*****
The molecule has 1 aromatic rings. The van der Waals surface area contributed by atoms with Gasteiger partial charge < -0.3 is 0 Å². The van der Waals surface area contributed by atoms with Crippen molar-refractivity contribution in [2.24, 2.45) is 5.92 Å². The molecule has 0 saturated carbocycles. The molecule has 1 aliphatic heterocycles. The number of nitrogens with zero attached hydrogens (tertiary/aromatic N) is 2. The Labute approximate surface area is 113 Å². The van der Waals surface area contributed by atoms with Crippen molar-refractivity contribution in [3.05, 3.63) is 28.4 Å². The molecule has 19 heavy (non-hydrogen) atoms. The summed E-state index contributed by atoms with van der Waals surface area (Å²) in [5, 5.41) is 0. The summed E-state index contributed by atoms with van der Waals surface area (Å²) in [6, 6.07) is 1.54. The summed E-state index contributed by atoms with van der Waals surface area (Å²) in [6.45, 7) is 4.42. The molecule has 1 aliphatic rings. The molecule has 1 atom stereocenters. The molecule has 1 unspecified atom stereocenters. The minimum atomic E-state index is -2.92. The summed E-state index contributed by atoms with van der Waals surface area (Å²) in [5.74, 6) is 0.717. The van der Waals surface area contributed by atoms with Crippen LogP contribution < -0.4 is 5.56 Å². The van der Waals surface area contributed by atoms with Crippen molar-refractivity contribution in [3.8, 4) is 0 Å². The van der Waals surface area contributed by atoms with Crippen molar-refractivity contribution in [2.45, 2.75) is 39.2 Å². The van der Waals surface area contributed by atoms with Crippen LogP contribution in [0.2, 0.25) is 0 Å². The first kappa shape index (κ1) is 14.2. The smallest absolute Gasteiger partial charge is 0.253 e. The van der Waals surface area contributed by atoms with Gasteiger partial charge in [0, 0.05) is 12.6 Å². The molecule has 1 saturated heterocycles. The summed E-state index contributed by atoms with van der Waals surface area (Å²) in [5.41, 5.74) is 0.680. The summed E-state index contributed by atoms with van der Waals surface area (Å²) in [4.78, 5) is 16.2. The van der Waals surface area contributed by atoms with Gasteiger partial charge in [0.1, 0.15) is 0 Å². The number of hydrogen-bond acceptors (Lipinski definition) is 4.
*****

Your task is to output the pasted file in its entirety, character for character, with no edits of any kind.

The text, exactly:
The molecule has 1 aromatic rings. The van der Waals surface area contributed by atoms with Gasteiger partial charge < -0.3 is 0 Å². The van der Waals surface area contributed by atoms with Crippen molar-refractivity contribution in [2.24, 2.45) is 5.92 Å². The molecule has 0 saturated carbocycles. The molecule has 1 aliphatic heterocycles. The number of nitrogens with zero attached hydrogens (tertiary/aromatic N) is 2. The Labute approximate surface area is 113 Å². The van der Waals surface area contributed by atoms with Crippen molar-refractivity contribution in [3.05, 3.63) is 28.4 Å². The molecule has 19 heavy (non-hydrogen) atoms. The summed E-state index contributed by atoms with van der Waals surface area (Å²) in [5, 5.41) is 0. The summed E-state index contributed by atoms with van der Waals surface area (Å²) in [6, 6.07) is 1.54. The summed E-state index contributed by atoms with van der Waals surface area (Å²) in [6.45, 7) is 4.42. The molecule has 1 aliphatic rings. The molecule has 1 atom stereocenters. The molecule has 1 unspecified atom stereocenters. The minimum atomic E-state index is -2.92. The summed E-state index contributed by atoms with van der Waals surface area (Å²) in [5.74, 6) is 0.717. The van der Waals surface area contributed by atoms with Crippen LogP contribution < -0.4 is 5.56 Å². The van der Waals surface area contributed by atoms with Crippen molar-refractivity contribution in [3.8, 4) is 0 Å². The van der Waals surface area contributed by atoms with Crippen molar-refractivity contribution in [2.45, 2.75) is 39.2 Å². The van der Waals surface area contributed by atoms with Crippen LogP contribution in [0.2, 0.25) is 0 Å². The first kappa shape index (κ1) is 14.2. The smallest absolute Gasteiger partial charge is 0.253 e. The van der Waals surface area contributed by atoms with Gasteiger partial charge in [0, 0.05) is 12.6 Å². The molecule has 1 saturated heterocycles. The summed E-state index contributed by atoms with van der Waals surface area (Å²) in [5.41, 5.74) is 0.680. The summed E-state index contributed by atoms with van der Waals surface area (Å²) in [4.78, 5) is 16.2. The van der Waals surface area contributed by atoms with Gasteiger partial charge in [0.1, 0.15) is 0 Å². The number of hydrogen-bond acceptors (Lipinski definition) is 4.